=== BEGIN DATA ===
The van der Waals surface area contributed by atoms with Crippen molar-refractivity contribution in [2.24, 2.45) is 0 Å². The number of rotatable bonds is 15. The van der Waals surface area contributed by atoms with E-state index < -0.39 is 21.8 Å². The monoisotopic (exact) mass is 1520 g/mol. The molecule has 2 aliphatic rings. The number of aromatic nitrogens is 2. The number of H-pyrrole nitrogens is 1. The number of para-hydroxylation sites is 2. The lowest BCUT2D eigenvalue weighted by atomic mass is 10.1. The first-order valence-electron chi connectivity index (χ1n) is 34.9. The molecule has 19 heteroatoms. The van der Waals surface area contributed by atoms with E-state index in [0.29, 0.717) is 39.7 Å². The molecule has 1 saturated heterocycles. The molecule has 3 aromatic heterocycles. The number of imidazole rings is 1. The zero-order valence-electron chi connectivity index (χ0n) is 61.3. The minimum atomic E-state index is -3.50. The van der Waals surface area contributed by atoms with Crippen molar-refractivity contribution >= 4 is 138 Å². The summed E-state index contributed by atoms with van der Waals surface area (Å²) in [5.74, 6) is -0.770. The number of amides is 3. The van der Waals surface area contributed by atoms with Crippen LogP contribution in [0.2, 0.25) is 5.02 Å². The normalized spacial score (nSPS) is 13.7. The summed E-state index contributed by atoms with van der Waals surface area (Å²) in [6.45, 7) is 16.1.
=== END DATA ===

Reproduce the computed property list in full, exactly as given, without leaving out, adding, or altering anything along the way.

The van der Waals surface area contributed by atoms with Crippen molar-refractivity contribution in [2.24, 2.45) is 0 Å². The number of rotatable bonds is 15. The van der Waals surface area contributed by atoms with E-state index < -0.39 is 21.8 Å². The monoisotopic (exact) mass is 1520 g/mol. The molecule has 2 aliphatic rings. The number of aromatic nitrogens is 2. The number of H-pyrrole nitrogens is 1. The number of para-hydroxylation sites is 2. The lowest BCUT2D eigenvalue weighted by atomic mass is 10.1. The first-order valence-electron chi connectivity index (χ1n) is 34.9. The molecule has 19 heteroatoms. The van der Waals surface area contributed by atoms with E-state index in [0.29, 0.717) is 39.7 Å². The molecule has 1 saturated heterocycles. The molecule has 3 aromatic heterocycles. The number of imidazole rings is 1. The zero-order valence-electron chi connectivity index (χ0n) is 61.3. The minimum atomic E-state index is -3.50. The van der Waals surface area contributed by atoms with Crippen molar-refractivity contribution >= 4 is 138 Å². The summed E-state index contributed by atoms with van der Waals surface area (Å²) in [5.74, 6) is -0.770. The number of amides is 3. The van der Waals surface area contributed by atoms with Crippen LogP contribution in [0.2, 0.25) is 5.02 Å². The normalized spacial score (nSPS) is 13.7. The summed E-state index contributed by atoms with van der Waals surface area (Å²) in [6.45, 7) is 16.1.